We’re coming up end-of-the-year gifts for teachers, grads, and coaches over the next month, plus Father’s Day, which often means lots of group gifts. And as you might have experienced, chasing people down and keeping track of everyone’s money (all year long) can be a huge pain. But this is the 21st century! You can do this all digitally now! Here, 3 group gift websites that might just help you put the joy back into the giving. At least, the kind that involves lots of different people.   Related: The best teacher gift ideas, from people who actually know: teachers!...

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Big (real) news! Fake news gets easier to spot with the new Google Fact Check

It seems like an April Fool’s joke (and yes, I double checked the date on the post) but at long last, Google is taking moves to quash fake news with a new Fact Check feature in Google Search and Google News, worldwide. So basically, Google Fact Check is not itself fake news. That’s a relief. According to the recent post on the Google blog, publishers can now enable a “Fact Check” tag in Google News which will mark as news those articles that have been fact-checked by publishers and respected fact-checking organizations, like Politifact,  FactCheck.org and Snopes. It even includes fact-check sites like Climate...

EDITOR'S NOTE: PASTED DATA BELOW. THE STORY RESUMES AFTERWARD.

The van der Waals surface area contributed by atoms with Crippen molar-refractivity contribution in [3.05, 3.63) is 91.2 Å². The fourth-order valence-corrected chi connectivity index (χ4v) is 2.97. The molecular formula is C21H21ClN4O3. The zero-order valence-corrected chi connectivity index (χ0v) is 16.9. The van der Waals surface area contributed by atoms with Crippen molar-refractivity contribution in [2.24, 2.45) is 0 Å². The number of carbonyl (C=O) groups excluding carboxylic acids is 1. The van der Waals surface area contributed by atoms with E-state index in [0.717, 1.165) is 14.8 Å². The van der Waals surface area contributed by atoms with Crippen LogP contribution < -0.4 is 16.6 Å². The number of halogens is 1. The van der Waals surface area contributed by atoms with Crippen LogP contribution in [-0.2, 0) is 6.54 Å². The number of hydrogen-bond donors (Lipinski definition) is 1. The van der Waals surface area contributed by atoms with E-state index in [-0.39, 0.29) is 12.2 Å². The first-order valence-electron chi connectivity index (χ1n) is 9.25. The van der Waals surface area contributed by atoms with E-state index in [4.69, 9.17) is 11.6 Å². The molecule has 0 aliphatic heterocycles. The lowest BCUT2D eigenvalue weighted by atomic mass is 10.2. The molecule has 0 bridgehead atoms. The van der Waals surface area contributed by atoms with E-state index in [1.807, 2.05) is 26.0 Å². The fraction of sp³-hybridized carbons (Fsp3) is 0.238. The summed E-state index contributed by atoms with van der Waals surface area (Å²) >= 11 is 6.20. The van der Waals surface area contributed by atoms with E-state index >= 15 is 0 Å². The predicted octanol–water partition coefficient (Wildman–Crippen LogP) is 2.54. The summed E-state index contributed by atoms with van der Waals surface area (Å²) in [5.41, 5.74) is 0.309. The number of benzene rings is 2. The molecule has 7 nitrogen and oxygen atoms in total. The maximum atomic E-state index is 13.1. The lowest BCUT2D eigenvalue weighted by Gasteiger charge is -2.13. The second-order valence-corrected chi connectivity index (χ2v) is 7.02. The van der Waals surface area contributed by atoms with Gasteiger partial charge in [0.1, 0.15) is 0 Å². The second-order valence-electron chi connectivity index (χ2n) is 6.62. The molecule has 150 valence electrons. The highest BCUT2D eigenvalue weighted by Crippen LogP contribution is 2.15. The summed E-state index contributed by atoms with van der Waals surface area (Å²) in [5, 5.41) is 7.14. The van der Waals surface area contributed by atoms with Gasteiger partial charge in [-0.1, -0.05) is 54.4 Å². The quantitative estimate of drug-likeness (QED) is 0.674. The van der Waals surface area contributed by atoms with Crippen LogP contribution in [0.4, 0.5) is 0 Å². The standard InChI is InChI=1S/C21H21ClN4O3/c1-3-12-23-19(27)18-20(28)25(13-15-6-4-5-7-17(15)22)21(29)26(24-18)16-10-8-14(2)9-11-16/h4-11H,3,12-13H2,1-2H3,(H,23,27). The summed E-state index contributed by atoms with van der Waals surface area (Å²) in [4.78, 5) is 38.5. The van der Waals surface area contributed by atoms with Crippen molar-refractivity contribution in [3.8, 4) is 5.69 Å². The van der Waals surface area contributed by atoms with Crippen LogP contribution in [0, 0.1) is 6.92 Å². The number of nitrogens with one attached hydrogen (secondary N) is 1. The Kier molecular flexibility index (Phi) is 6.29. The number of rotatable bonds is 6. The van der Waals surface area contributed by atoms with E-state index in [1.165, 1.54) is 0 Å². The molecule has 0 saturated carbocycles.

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Pocket: The Pinterest alternative to help save all those articles, recipes, tweets and more.

If you’ve become more of a news junkie over the past year like I have, you’ve probably realized that your standard browser bookmark bar isn’t necessarily your best best for saving articles you want to come back to. Let alone recipes you want to remember, gifts you want to buy, YouTube videos you want to see…you get the picture. Enter Pocket. This brilliant, simple, very intuitive bookmarking service has replaced  del.icio.us –and even Pinterest in its former glory (RIP) —  for me. It lets me quickly bookmark pretty much everything, all directly from the web or even social media, and save it in...

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Free money! How to see if you have unclaimed funds, for real.

When a relative sent me a link to the office of the NY State Comptroller to see if I had unclaimed funds somewhere, I was shocked to see…I do! It’s totally legit, and as easy as filling out a quick form verifying your identity and social security number, then waiting about 2 weeks for a check to process. Yay free money! Don’t use the shady services you see advertised on TV for unclaimed funds — turns out every state has a Comptroller office dedicated to this very service, even if their own sites look a little…dated. Don’t worry, they’re...